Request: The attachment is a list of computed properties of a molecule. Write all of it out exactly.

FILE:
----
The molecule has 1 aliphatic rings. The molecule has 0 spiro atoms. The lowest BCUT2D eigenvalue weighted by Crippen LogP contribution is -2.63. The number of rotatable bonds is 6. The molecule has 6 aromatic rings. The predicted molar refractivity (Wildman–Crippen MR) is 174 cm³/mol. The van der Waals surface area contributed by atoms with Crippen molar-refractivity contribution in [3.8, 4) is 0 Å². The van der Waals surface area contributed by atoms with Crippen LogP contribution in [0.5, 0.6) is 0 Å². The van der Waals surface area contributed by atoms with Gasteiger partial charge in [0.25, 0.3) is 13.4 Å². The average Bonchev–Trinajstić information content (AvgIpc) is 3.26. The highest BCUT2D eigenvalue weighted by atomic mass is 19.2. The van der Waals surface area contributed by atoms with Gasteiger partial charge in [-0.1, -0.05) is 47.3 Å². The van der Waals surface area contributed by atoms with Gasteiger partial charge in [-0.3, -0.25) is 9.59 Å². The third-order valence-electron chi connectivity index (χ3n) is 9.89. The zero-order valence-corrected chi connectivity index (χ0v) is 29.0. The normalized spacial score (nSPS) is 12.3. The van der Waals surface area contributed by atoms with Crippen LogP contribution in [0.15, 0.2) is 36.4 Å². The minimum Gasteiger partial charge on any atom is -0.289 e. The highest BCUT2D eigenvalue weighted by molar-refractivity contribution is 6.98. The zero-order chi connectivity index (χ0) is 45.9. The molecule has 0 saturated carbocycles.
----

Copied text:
The molecule has 1 aliphatic rings. The molecule has 0 spiro atoms. The lowest BCUT2D eigenvalue weighted by Crippen LogP contribution is -2.63. The number of rotatable bonds is 6. The molecule has 6 aromatic rings. The predicted molar refractivity (Wildman–Crippen MR) is 174 cm³/mol. The van der Waals surface area contributed by atoms with Crippen molar-refractivity contribution in [3.8, 4) is 0 Å². The van der Waals surface area contributed by atoms with Crippen LogP contribution in [0.5, 0.6) is 0 Å². The van der Waals surface area contributed by atoms with Gasteiger partial charge in [0.25, 0.3) is 13.4 Å². The average Bonchev–Trinajstić information content (AvgIpc) is 3.26. The highest BCUT2D eigenvalue weighted by atomic mass is 19.2. The van der Waals surface area contributed by atoms with Gasteiger partial charge in [-0.1, -0.05) is 47.3 Å². The van der Waals surface area contributed by atoms with Gasteiger partial charge in [-0.3, -0.25) is 9.59 Å². The third-order valence-electron chi connectivity index (χ3n) is 9.89. The zero-order valence-corrected chi connectivity index (χ0v) is 29.0. The normalized spacial score (nSPS) is 12.3. The van der Waals surface area contributed by atoms with Crippen LogP contribution in [0.15, 0.2) is 36.4 Å². The minimum Gasteiger partial charge on any atom is -0.289 e. The highest BCUT2D eigenvalue weighted by molar-refractivity contribution is 6.98. The zero-order chi connectivity index (χ0) is 45.9. The molecule has 0 saturated carbocycles.